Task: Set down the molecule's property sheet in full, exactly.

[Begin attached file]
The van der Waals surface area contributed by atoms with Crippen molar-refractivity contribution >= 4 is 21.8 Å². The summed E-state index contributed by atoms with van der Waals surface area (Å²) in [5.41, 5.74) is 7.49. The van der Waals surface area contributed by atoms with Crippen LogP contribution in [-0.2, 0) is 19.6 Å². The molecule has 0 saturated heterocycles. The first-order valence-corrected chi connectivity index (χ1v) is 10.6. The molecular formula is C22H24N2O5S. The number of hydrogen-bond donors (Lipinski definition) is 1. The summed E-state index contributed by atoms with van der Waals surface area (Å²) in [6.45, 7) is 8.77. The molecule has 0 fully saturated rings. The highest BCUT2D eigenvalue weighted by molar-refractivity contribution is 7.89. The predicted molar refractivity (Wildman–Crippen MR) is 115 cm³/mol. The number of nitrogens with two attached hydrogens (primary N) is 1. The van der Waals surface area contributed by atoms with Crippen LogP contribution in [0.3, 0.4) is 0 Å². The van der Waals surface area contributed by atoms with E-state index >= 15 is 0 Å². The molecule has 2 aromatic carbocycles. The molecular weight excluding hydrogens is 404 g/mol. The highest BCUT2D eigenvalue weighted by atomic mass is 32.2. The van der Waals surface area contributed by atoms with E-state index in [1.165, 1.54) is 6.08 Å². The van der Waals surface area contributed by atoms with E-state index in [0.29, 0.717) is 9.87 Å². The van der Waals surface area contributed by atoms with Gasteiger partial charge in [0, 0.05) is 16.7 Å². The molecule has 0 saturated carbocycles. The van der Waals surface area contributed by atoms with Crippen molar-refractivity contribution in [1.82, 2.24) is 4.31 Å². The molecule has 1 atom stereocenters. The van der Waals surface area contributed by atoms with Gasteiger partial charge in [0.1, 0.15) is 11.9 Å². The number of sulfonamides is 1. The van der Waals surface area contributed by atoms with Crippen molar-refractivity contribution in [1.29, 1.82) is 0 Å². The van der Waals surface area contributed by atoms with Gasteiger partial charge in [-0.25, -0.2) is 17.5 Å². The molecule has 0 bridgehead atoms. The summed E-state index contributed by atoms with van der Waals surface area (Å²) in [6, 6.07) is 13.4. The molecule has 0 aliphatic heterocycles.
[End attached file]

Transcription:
The van der Waals surface area contributed by atoms with Crippen molar-refractivity contribution >= 4 is 21.8 Å². The summed E-state index contributed by atoms with van der Waals surface area (Å²) in [5.41, 5.74) is 7.49. The van der Waals surface area contributed by atoms with Crippen LogP contribution in [-0.2, 0) is 19.6 Å². The molecule has 0 saturated heterocycles. The first-order valence-corrected chi connectivity index (χ1v) is 10.6. The molecular formula is C22H24N2O5S. The number of hydrogen-bond donors (Lipinski definition) is 1. The summed E-state index contributed by atoms with van der Waals surface area (Å²) in [6.45, 7) is 8.77. The molecule has 0 fully saturated rings. The highest BCUT2D eigenvalue weighted by molar-refractivity contribution is 7.89. The predicted molar refractivity (Wildman–Crippen MR) is 115 cm³/mol. The number of nitrogens with two attached hydrogens (primary N) is 1. The van der Waals surface area contributed by atoms with Crippen LogP contribution in [0.3, 0.4) is 0 Å². The van der Waals surface area contributed by atoms with E-state index >= 15 is 0 Å². The molecule has 2 aromatic carbocycles. The molecular weight excluding hydrogens is 404 g/mol. The highest BCUT2D eigenvalue weighted by atomic mass is 32.2. The van der Waals surface area contributed by atoms with E-state index in [1.165, 1.54) is 6.08 Å². The van der Waals surface area contributed by atoms with E-state index in [0.29, 0.717) is 9.87 Å². The van der Waals surface area contributed by atoms with Gasteiger partial charge in [0, 0.05) is 16.7 Å². The molecule has 0 saturated carbocycles. The van der Waals surface area contributed by atoms with Crippen molar-refractivity contribution in [1.82, 2.24) is 4.31 Å². The molecule has 1 atom stereocenters. The van der Waals surface area contributed by atoms with Gasteiger partial charge in [0.1, 0.15) is 11.9 Å². The number of sulfonamides is 1. The van der Waals surface area contributed by atoms with Crippen molar-refractivity contribution in [1.29, 1.82) is 0 Å². The van der Waals surface area contributed by atoms with Gasteiger partial charge in [-0.25, -0.2) is 17.5 Å². The molecule has 0 bridgehead atoms. The summed E-state index contributed by atoms with van der Waals surface area (Å²) in [6, 6.07) is 13.4. The molecule has 0 aliphatic heterocycles.